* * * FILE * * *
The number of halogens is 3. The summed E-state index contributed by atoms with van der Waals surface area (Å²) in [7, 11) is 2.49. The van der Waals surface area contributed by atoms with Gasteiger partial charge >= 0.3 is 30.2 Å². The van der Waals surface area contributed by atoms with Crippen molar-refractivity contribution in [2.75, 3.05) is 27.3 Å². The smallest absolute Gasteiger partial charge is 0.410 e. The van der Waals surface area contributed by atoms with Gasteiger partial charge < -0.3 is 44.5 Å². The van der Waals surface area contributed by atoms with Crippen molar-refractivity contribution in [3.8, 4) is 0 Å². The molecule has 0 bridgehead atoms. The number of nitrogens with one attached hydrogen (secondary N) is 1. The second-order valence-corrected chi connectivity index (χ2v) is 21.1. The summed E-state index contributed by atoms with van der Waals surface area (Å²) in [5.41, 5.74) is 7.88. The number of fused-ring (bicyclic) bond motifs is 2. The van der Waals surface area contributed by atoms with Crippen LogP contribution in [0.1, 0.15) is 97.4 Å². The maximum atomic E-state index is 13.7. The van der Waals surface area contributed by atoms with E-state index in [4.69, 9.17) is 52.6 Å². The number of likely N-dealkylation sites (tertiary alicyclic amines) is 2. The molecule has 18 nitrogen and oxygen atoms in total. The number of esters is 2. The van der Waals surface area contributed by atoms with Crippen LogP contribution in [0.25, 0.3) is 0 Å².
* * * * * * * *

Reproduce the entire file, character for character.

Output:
The number of halogens is 3. The summed E-state index contributed by atoms with van der Waals surface area (Å²) in [7, 11) is 2.49. The van der Waals surface area contributed by atoms with Gasteiger partial charge >= 0.3 is 30.2 Å². The van der Waals surface area contributed by atoms with Crippen molar-refractivity contribution in [2.75, 3.05) is 27.3 Å². The smallest absolute Gasteiger partial charge is 0.410 e. The van der Waals surface area contributed by atoms with Gasteiger partial charge < -0.3 is 44.5 Å². The van der Waals surface area contributed by atoms with Crippen molar-refractivity contribution in [3.8, 4) is 0 Å². The molecule has 0 bridgehead atoms. The number of nitrogens with one attached hydrogen (secondary N) is 1. The second-order valence-corrected chi connectivity index (χ2v) is 21.1. The summed E-state index contributed by atoms with van der Waals surface area (Å²) in [5.41, 5.74) is 7.88. The number of fused-ring (bicyclic) bond motifs is 2. The van der Waals surface area contributed by atoms with Crippen LogP contribution in [0.1, 0.15) is 97.4 Å². The maximum atomic E-state index is 13.7. The van der Waals surface area contributed by atoms with E-state index in [4.69, 9.17) is 52.6 Å². The number of likely N-dealkylation sites (tertiary alicyclic amines) is 2. The molecule has 18 nitrogen and oxygen atoms in total. The number of esters is 2. The van der Waals surface area contributed by atoms with Crippen LogP contribution in [0.25, 0.3) is 0 Å².